For me, I’m a big fan of affiliates because of the “set it and leave it” concept. If you find a few products or services that people already need, why not recommend an awesome one you have used yourself for a small commission?
I’m not a huge fan of posts that solely exist to make affiliate sales (like this one), however, I have found it pretty easy to slip affiliates into my regular content, especially stuff you need for China!
Find an Awesome Additional Income Stream
One thing that has been amazing for me is teach abroad recruiting. In the last few years, I’ve been getting A MILLION emails about teaching abroad in China and I never knew where to actually send people.
Well, I really put my head down and found some awesome companies that are not only great positions but are also willing to pay me to find them qualified teachers. For me, this is really a win-win-win as long as I’m super picky about who I recommend. Teachers find an amazing position, schools get an awesome teacher, and I get to help people while also being paid!
Whatever it is, finding another additional income stream that relates to your blog is a great idea. Whether it’s freelance writing, selling photos, working as a virtual assistant, or consulting. Teach abroad recruiting has been awesome for me, but only because I already had a ton of people reaching out for that specific service. Go with what your skills are, or where your audience is already leading you.
Lesson 4: Develop an Email Strategy ASAP
This lesson is actually two-fold. Firstly, I really had to learn how to make a strategy to deal with the thousands of emails I get on a daily basis. Secondly, email marketing is really important, and I put a lot of time and effort into that this year.
Dealing With All the Emails
I waste SO MUCH TIME answering emails. Whether it’s brands that want to work with me, people who want me to join their affiliate program, readers who want me to plan their entire trip to China for free, or applicants for jobs in China.
After a while, I realized that the amount of time I spent on emails was actually keeping me from making money and growing my business. It felt like in an entire work day, literally, all I would do was answer emails.
This is still a huge problem for me, but here are a few email lessons I’ve learned over the course of the year:
1. Make Form Emails in Google Docs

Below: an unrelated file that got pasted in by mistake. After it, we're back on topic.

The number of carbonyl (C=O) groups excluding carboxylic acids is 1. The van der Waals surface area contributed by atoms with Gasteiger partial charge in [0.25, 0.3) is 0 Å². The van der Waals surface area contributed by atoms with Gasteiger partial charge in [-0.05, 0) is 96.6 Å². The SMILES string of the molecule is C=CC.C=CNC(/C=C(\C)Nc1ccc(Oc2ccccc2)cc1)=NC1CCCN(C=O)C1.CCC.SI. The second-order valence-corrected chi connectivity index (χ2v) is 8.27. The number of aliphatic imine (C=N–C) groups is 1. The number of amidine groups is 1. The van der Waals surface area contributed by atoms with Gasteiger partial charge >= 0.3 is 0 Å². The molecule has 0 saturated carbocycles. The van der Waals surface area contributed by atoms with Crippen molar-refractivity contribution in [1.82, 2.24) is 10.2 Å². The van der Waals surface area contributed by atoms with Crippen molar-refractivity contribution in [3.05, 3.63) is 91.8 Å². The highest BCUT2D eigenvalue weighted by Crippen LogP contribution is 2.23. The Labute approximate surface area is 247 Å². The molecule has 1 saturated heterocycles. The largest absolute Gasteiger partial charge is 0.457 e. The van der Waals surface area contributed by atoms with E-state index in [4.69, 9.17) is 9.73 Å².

I realized I was getting a lot of the same kinds of emails, so I made a ton of form letters I can copy and paste depending on the situation. This has saved me SO MUCH TIME.
For example, when a brand contacts me about my prices, I copy and paste my price list. When someone sends me a resume for a college counseling job, but I think they’d be more qualified to work as a high-level teacher, I copy and paste my response.
Seriously I have 6 different copy and paste responses for people who want to work as college counselors depending on the resume they send me. It might sound shitty, but seriously, I was wasting hours of my life sending individual responses to these people.
The main thing is that your copy and paste responses should be good and they should sound like you. Make sure you personalize it with their name at the top and be sure it actually fits with the question they’re asking.
2. Say No!!
I am so bad at this, but it needs to be done. I can not say yes to every affiliate program request or guest post. I do not have time to plan someone’s entire trip for free. I can not physically accommodate every request for a Skype chat. If I tried to do it all, I would literally never leave my computer.
However, saying no outright is kind of rude. I would recommend coming up with a polite form email to turn people down for business requests. You never know if you’ll end up wanting to work with them in the future on another project or idea!
When it comes to people who want you to plan an entire trip for them for free, I do actually help them out as best I can. However, I try to create content I can link them to. I suggest they sign up for my Ultimate China Survival Guide, send them an itinerary I wrote for Y Travel Blog, and link them to a few relevant posts.
You can quickly answer someone’s question and link to relevant content without spending all day designing them the perfect itinerary.
3. Don’t Waste Your Time on Pointless People
And by pointless people, I mean those that send you form letters asking to purchase a link on your site. Personally, I value my content and my readers and I don’t want Google penalizing me for selling links.
I’m happy to work with brands, but I’ve found that these link buying middlemen are almost never willing to pay for your time and work. I am not about to put a bunch of sketchy links into my site for $50 a pop. Work with brands and cool up and coming websites and products that fit your site, not people who want you to throw in a link to some random hotel… or more likely, an escort site or online gambling service.
I’ve also stopped wasting my time accepting offers to affiliate programs for products and services I know I’ll never end up promoting. If it’s not a product I already use, it has to be something I really believe in and can easily promote to my readers. Accepting any and all affiliate program offers is just a huge waste of time.